The Military Revolution in Early Europe
Did the nature of war change states and societies in Europe between 1500 and 1750 or vice versa? David Parrott looks at the state of play in one of history's most celebrated recent revaluations.
On the afternoon of September 4th, 1634, a combined force of Spanish and Imperial troops managed to breach the walls of the South German city of Nordlingen. The news of the imminent fall of the city was received with consternation by the commanders of the Swedish and Protestant German army, camped about three miles away from the Catholic forces. At dawn on the 6th, the Protestant commanders committed their troops to battle, launching an all-out attack on the Spanish and Imperial forces drawn up to block their advance.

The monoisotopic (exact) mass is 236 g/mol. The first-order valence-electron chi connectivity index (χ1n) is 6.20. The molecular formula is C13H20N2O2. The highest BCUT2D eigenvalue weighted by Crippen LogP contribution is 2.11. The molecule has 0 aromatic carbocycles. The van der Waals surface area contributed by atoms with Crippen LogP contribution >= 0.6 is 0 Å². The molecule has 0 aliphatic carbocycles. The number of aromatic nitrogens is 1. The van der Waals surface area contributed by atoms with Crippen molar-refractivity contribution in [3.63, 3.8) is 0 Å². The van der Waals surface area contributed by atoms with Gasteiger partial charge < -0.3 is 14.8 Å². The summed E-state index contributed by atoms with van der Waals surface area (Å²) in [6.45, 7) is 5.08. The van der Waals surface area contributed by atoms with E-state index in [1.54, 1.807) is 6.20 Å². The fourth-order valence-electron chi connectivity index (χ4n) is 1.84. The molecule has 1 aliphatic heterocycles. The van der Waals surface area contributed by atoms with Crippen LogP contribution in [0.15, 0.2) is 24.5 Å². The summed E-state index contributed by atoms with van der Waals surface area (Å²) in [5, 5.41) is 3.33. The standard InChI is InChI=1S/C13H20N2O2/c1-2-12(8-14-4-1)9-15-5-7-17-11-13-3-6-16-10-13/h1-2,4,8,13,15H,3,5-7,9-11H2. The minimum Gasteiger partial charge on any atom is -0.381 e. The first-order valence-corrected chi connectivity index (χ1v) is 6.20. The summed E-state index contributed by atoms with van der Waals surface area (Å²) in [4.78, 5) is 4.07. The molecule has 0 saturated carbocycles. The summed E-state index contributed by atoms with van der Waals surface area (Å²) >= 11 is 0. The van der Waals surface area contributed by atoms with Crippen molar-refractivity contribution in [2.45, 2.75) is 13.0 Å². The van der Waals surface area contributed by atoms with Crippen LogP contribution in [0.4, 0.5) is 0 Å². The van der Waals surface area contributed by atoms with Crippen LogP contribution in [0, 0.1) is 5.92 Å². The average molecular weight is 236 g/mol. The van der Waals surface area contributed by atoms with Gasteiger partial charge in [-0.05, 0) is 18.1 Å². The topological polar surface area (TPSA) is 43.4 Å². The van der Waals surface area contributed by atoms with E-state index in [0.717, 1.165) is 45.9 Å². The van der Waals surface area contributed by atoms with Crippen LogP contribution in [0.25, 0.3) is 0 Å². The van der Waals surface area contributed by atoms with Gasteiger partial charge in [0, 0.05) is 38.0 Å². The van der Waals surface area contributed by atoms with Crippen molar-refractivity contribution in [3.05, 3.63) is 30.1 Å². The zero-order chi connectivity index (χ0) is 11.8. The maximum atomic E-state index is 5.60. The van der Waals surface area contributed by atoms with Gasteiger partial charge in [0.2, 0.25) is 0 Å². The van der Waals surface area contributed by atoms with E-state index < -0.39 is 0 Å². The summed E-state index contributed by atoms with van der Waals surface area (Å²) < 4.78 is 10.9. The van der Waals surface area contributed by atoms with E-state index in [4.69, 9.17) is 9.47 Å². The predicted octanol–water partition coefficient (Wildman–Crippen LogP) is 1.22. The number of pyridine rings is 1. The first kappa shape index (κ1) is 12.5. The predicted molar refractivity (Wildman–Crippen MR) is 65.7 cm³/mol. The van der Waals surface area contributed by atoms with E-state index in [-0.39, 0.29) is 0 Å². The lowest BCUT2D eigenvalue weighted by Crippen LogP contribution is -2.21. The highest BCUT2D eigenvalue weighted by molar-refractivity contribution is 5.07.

The decision to risk a battle was not necessarily foolhardy: the Swedes and Protestant Germans were outnumbered, but their troops included a high proportion of veterans, and the constricted field of combat would give no clear advantage to greater numbers. In the event, however, the Catholic forces proved more than a match for the Swedes and their German allies. Worn down by unsuccessful offensives, the Protestant forces finally broke before a Catholic counter-attack, and in the subsequent rout lost some 6,000 lives, fifty-four cannon and their entire baggage train. Swedish military power in the Holy Roman Empire was destroyed for half a decade.